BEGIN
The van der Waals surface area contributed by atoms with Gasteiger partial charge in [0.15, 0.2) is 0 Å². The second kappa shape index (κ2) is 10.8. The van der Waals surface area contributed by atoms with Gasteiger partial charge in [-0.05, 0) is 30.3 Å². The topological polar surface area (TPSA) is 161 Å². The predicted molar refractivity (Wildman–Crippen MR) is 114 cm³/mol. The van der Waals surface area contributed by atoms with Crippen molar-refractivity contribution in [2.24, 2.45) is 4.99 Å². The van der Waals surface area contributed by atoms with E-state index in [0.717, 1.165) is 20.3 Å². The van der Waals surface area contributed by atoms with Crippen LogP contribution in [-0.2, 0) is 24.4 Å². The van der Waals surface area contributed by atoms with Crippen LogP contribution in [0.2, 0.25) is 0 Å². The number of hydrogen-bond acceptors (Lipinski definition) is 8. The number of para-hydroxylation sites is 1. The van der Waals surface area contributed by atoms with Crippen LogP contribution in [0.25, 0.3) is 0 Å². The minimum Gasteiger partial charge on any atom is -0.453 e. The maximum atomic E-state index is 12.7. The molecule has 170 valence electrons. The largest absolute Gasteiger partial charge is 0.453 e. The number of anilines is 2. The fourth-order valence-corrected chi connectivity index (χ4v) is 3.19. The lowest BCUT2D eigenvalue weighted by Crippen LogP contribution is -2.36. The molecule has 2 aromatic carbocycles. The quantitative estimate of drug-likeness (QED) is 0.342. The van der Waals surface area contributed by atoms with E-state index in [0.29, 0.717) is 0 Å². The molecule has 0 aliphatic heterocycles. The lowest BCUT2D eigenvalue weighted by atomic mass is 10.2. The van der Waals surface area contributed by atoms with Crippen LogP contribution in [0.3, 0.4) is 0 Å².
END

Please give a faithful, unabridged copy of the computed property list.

The van der Waals surface area contributed by atoms with Gasteiger partial charge in [0.15, 0.2) is 0 Å². The second kappa shape index (κ2) is 10.8. The van der Waals surface area contributed by atoms with Gasteiger partial charge in [-0.05, 0) is 30.3 Å². The topological polar surface area (TPSA) is 161 Å². The predicted molar refractivity (Wildman–Crippen MR) is 114 cm³/mol. The van der Waals surface area contributed by atoms with Crippen molar-refractivity contribution in [2.24, 2.45) is 4.99 Å². The van der Waals surface area contributed by atoms with E-state index in [0.717, 1.165) is 20.3 Å². The van der Waals surface area contributed by atoms with Crippen LogP contribution in [-0.2, 0) is 24.4 Å². The van der Waals surface area contributed by atoms with Crippen LogP contribution in [0.2, 0.25) is 0 Å². The number of hydrogen-bond acceptors (Lipinski definition) is 8. The number of para-hydroxylation sites is 1. The van der Waals surface area contributed by atoms with Crippen LogP contribution in [0.25, 0.3) is 0 Å². The minimum Gasteiger partial charge on any atom is -0.453 e. The maximum atomic E-state index is 12.7. The molecule has 170 valence electrons. The largest absolute Gasteiger partial charge is 0.453 e. The number of anilines is 2. The fourth-order valence-corrected chi connectivity index (χ4v) is 3.19. The lowest BCUT2D eigenvalue weighted by Crippen LogP contribution is -2.36. The molecule has 2 aromatic carbocycles. The quantitative estimate of drug-likeness (QED) is 0.342. The van der Waals surface area contributed by atoms with E-state index in [0.29, 0.717) is 0 Å². The molecule has 0 aliphatic heterocycles. The lowest BCUT2D eigenvalue weighted by atomic mass is 10.2. The van der Waals surface area contributed by atoms with Crippen LogP contribution in [0.3, 0.4) is 0 Å².